B.C. teachers to picket summer school if deal not reached
Published Wednesday, June 25, 2014 9:27AM PDT
Last Updated Wednesday, June 25, 2014 7:08PM PDT
The B.C. Teachers’ Federation says it will continue its strike into the summer if the ongoing dispute with the provincial government isn’t resolved.
Union president Jim Iker announced Tuesday that teachers will picket outside summer schools if a deal isn’t reached by June 30.
“It’s a decision we didn’t take lightly,” Iker said. “It’s been a painful decision for us to take this strong stand that we’re taking.”
The BCTF said it’s still holding out hope that a deal can be reached to end the strike, however.
Iker said the chances would be improved if parents put pressure on Premier Christy Clark to take teachers’ request for mediation seriously.
“We cannot allow government to continually underfund B.C.’s education system. It’s time to stop short-changing our students compared to students across this country,” he said.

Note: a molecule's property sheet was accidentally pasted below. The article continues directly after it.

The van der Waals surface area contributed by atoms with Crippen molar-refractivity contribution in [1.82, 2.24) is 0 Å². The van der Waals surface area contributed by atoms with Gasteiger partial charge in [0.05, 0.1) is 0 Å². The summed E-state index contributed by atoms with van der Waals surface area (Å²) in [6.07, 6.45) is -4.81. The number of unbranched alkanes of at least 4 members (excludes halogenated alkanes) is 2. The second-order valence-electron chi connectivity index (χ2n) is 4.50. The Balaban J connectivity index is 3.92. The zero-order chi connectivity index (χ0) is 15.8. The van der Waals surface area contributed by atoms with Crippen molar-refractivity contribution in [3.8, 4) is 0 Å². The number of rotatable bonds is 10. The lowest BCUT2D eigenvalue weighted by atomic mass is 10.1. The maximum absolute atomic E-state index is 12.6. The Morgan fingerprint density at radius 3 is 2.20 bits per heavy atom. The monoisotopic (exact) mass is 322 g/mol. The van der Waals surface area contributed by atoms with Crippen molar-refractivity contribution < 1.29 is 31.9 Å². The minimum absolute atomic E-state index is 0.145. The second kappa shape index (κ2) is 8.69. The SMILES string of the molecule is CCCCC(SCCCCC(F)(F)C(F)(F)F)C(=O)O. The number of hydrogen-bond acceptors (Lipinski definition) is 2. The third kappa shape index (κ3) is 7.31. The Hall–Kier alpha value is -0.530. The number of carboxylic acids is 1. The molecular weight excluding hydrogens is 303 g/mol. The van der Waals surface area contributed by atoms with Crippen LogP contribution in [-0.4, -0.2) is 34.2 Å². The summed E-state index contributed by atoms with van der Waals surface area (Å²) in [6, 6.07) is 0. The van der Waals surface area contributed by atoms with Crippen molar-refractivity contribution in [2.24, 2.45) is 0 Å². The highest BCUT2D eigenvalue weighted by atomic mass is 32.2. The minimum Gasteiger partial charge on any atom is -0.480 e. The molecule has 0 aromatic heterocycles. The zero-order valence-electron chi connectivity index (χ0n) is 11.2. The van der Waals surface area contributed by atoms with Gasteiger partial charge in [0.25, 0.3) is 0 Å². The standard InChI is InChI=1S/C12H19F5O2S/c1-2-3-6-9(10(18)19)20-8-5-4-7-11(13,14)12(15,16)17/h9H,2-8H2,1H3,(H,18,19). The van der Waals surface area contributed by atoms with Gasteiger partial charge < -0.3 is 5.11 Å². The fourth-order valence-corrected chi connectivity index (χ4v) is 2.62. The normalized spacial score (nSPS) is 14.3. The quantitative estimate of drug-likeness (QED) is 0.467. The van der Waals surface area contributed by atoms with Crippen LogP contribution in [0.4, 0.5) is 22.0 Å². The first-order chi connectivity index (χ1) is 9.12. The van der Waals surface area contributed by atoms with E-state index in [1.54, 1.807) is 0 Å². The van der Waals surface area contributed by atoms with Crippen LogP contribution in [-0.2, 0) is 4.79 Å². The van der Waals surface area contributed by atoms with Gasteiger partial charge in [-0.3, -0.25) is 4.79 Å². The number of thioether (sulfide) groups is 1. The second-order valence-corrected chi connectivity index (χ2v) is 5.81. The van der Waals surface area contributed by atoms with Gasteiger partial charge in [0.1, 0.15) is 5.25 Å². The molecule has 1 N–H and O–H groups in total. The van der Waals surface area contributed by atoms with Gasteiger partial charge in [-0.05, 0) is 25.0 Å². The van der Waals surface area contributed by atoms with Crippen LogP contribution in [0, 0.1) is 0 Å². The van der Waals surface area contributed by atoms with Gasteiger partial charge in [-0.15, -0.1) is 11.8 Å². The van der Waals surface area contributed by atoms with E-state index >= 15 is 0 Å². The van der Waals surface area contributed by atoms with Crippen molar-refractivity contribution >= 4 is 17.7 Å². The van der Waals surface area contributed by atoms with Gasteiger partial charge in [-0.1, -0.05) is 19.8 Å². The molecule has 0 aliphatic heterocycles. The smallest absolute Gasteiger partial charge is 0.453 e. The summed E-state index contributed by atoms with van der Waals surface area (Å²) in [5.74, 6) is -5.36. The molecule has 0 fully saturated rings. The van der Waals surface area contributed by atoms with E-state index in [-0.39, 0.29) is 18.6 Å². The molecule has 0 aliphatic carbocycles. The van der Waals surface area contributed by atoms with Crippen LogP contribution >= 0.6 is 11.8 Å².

Veteran mediator Vince Ready has already declined to wade into the dispute, citing a packed schedule. The union said it has another mediator in mind but wouldn’t comment further Wednesday.
Education Minister Peter Fassbender called the teachers’ announcement a disappointment, noting the province had offered to suspend its lockout so summer school could go ahead.
Fassbender also said the government and union are still “miles apart” in negotiations, and it wouldn’t make sense to bring in a mediator until the two sides come closer.
“We are not going to go into deficit to fund what we think are unreasonable demands,” Fassbender told reporters.
B.C. has promised $375 million over five years to address classroom conditions, he added.
On Tuesday, the government applied to the B.C. Labour Relations Board to have remedial summer school designated an essential service.
If the application is approved, teachers would be forced to instruct students who failed high school classes and at five elementary schools that operate on year-round calendars.
They would also have to teach students in custodial or health care facilities.
A hearing hasn’t been set for the issue but Fassbender said he expected the LRB to rule on the application by the end of the week.
Teachers are also set to meet with the B.C. Public School Employers’ Association on Wednesday for what are being called “exploratory talks” about the state of the dispute.